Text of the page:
Will also charge that WHO aided Chinese military in covering up the lab leak
Source: Steve Watson
In one of his last acts as President, Donald Trump is set to declassify ‘bombshell’ evidence linking the Wuhan Institute of Virology to the outbreak of COVID-19, according to a report.
Trump’s outgoing Secretary of State Mike Pompeo is planning to stage an ‘intervention’, outlining evidence that the coronavirus leaked from the Chinese lab, and is also expected to charge that the World Health Organisation aided China in covering up the catastrophe, the Daily Mail reports.
Senior officials in Washington are said to have claimed that Pompeo will present concrete evidence that the virus was not transmitted naturally from bats, pangolins or any other animal to humans, but came from inside the lab.
Pompeo will also disclose the ties between the lab and and the communist Chinese army, and claim that military experiments were being conducted there.
As regards the WHO, Pompeo is also expected to note that the organisation has consistently failed to get an investigation off the ground, and that its team, scheduled to arrive in China within days still has no plans to investigate the lab.
British government sources have also confirmed that chatter has increased over Pompeo and Trump planning the reveal.
On Monday, the White House issued a statement noting “The world cannot continue to pay heavy prices for its naiveté and complicity in Beijing’s irresponsible and harmful practices – whether it is ending the rule of law in Hong Kong or not cooperating with health officials on the pandemic.”
“The United States is examining further options to respond,” the statement further noted.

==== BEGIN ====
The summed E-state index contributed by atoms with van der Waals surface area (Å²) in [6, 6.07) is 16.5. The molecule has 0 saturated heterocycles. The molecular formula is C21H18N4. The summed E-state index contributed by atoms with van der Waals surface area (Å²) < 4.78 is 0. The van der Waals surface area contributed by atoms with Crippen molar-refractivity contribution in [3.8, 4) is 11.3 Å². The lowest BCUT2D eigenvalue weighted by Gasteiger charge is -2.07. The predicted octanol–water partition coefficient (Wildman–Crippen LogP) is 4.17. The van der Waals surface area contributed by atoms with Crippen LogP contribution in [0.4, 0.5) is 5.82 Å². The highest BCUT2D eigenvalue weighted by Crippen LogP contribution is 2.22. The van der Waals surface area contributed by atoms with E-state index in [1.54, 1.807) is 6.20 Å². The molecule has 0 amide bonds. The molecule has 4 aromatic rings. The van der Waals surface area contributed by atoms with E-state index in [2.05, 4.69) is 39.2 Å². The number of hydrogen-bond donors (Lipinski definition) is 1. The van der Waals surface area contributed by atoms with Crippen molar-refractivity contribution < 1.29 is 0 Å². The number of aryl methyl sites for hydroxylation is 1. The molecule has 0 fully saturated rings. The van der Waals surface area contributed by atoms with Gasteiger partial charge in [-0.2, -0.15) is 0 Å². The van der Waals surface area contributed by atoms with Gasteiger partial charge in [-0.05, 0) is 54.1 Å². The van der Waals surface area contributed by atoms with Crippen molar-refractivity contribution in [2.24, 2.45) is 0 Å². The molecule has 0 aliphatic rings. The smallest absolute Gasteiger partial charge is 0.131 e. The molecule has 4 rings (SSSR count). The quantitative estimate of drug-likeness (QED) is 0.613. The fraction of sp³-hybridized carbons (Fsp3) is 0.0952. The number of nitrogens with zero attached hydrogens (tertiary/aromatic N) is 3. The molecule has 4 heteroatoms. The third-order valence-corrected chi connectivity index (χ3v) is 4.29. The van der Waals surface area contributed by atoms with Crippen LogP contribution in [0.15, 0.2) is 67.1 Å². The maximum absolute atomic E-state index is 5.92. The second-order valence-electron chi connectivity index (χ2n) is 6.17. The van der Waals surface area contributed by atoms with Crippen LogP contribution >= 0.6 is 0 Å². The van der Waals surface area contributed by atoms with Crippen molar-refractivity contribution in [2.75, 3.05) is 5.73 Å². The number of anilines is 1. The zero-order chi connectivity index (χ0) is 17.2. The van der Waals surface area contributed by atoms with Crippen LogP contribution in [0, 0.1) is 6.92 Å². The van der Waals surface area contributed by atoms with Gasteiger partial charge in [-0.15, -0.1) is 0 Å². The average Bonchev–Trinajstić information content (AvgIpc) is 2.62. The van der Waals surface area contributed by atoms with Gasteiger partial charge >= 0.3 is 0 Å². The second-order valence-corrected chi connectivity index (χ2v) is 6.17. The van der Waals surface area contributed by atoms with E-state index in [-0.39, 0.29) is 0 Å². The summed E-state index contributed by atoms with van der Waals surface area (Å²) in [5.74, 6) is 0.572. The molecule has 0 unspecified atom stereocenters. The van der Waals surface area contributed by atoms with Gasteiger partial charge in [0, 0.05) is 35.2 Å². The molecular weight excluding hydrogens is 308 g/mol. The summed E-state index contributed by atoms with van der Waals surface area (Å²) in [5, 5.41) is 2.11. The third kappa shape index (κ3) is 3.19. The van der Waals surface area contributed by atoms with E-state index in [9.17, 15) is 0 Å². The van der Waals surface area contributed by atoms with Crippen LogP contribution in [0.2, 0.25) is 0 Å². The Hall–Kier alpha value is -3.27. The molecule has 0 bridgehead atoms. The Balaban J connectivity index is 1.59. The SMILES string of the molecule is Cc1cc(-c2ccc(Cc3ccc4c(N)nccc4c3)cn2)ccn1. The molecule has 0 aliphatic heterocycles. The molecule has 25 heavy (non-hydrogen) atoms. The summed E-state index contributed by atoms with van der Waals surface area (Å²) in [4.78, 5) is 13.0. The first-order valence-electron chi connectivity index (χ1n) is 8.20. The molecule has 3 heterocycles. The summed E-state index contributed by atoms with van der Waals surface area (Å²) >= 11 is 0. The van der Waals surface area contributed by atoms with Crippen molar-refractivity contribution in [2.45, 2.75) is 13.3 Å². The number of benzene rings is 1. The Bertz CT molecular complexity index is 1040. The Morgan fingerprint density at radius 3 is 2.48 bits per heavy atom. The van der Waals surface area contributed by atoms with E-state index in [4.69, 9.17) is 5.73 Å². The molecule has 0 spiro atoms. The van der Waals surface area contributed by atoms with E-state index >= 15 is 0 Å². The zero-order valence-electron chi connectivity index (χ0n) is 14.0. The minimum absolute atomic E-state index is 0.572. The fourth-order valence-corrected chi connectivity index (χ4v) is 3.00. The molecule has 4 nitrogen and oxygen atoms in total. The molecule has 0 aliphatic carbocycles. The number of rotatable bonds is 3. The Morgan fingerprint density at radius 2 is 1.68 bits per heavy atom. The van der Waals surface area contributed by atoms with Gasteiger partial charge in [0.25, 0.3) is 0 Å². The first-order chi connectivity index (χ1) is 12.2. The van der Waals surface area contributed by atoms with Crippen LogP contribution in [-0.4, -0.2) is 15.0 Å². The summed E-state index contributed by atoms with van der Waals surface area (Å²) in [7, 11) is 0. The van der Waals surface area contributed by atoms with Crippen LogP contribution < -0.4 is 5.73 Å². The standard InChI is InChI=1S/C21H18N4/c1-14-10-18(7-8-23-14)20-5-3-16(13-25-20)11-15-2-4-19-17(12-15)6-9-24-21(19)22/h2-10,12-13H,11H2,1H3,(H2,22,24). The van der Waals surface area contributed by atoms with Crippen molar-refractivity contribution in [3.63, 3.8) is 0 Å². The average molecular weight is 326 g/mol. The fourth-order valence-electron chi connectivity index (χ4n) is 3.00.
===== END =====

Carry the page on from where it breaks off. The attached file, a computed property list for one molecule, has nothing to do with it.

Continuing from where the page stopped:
As we reported last week, top US National Security officials still believe that the most credible theory on the origin of COVID-19 is that it escaped from the Wuhan laboratory.
US intelligence is said to have been bolstered by testimony from a whistleblower who formerly worked in the Wuhan lab, now providing information to the US team.
It previously emerged that the Wuhan lab had held a coronavirus sample that was 96.2 per cent the same as Covid-19 for almost a decade. This prompted the speculation about the origin of the virus.
In addition, previous reports have suggested that the Institute took a shipment of some of the world’s deadliest pathogens just weeks before the outbreak of the coronavirus. It is also known that the lab was tampering with natural pathogens and mutating them to become more infectious.
In August, the WHO announced that it would not be visiting the Wuhan Institute of Virology during its investigation into the origins of the coronavirus, despite the evidence outlined above.
The health body then did an about turn and said it would actually be visiting the lab after all, after a backlash ensued.
However, the investigation STILL has not gotten underway, close to a year after the outbreak began, and there is still no mention of visiting the lab in the WHO itinerary of its upcoming visit to China.
The Wuhan lab director has complained that scientists at the facility are being made scapegoats in the wake of the coronavirus pandemic, and that the lab has been unfairly made the centre of dangerous ‘conspiracy theories’, following US intelligence suggestions that it could have been the origin for the viral spread.